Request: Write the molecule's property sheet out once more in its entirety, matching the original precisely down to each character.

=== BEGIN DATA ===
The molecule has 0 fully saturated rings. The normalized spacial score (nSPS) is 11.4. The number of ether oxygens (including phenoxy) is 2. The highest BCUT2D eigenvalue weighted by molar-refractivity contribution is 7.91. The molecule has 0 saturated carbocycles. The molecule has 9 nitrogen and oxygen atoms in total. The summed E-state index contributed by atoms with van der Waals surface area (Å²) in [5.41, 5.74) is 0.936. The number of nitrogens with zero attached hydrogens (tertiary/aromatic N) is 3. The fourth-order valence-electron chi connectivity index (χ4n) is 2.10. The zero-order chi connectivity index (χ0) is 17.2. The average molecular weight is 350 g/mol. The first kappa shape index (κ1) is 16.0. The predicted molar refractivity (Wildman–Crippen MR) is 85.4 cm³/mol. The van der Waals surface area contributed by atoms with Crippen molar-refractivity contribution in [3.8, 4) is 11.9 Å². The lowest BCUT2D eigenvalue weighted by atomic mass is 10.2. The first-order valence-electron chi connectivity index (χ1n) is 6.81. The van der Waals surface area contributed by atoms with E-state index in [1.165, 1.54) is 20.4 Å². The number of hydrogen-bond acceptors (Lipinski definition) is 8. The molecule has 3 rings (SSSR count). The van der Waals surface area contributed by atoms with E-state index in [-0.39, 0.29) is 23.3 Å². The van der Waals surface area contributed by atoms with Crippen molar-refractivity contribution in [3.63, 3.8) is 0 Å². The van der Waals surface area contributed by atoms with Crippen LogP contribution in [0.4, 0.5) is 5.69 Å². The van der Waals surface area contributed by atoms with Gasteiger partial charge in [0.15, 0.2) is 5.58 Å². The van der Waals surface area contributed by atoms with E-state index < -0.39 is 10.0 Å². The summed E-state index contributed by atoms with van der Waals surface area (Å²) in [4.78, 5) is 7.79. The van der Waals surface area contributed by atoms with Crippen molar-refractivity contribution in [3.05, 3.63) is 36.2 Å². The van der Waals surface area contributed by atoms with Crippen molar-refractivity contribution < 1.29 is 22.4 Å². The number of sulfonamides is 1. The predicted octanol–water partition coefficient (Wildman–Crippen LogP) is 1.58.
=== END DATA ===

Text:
The molecule has 0 fully saturated rings. The normalized spacial score (nSPS) is 11.4. The number of ether oxygens (including phenoxy) is 2. The highest BCUT2D eigenvalue weighted by molar-refractivity contribution is 7.91. The molecule has 0 saturated carbocycles. The molecule has 9 nitrogen and oxygen atoms in total. The summed E-state index contributed by atoms with van der Waals surface area (Å²) in [5.41, 5.74) is 0.936. The number of nitrogens with zero attached hydrogens (tertiary/aromatic N) is 3. The fourth-order valence-electron chi connectivity index (χ4n) is 2.10. The zero-order chi connectivity index (χ0) is 17.2. The average molecular weight is 350 g/mol. The first kappa shape index (κ1) is 16.0. The predicted molar refractivity (Wildman–Crippen MR) is 85.4 cm³/mol. The van der Waals surface area contributed by atoms with Crippen molar-refractivity contribution in [3.8, 4) is 11.9 Å². The lowest BCUT2D eigenvalue weighted by atomic mass is 10.2. The first-order valence-electron chi connectivity index (χ1n) is 6.81. The van der Waals surface area contributed by atoms with E-state index in [1.165, 1.54) is 20.4 Å². The number of hydrogen-bond acceptors (Lipinski definition) is 8. The molecule has 3 rings (SSSR count). The van der Waals surface area contributed by atoms with E-state index in [-0.39, 0.29) is 23.3 Å². The van der Waals surface area contributed by atoms with Crippen molar-refractivity contribution in [3.63, 3.8) is 0 Å². The van der Waals surface area contributed by atoms with Crippen LogP contribution in [0.4, 0.5) is 5.69 Å². The van der Waals surface area contributed by atoms with Gasteiger partial charge in [0.15, 0.2) is 5.58 Å². The van der Waals surface area contributed by atoms with E-state index < -0.39 is 10.0 Å². The summed E-state index contributed by atoms with van der Waals surface area (Å²) in [4.78, 5) is 7.79. The van der Waals surface area contributed by atoms with Crippen molar-refractivity contribution in [3.05, 3.63) is 36.2 Å². The van der Waals surface area contributed by atoms with Crippen molar-refractivity contribution < 1.29 is 22.4 Å². The number of sulfonamides is 1. The predicted octanol–water partition coefficient (Wildman–Crippen LogP) is 1.58.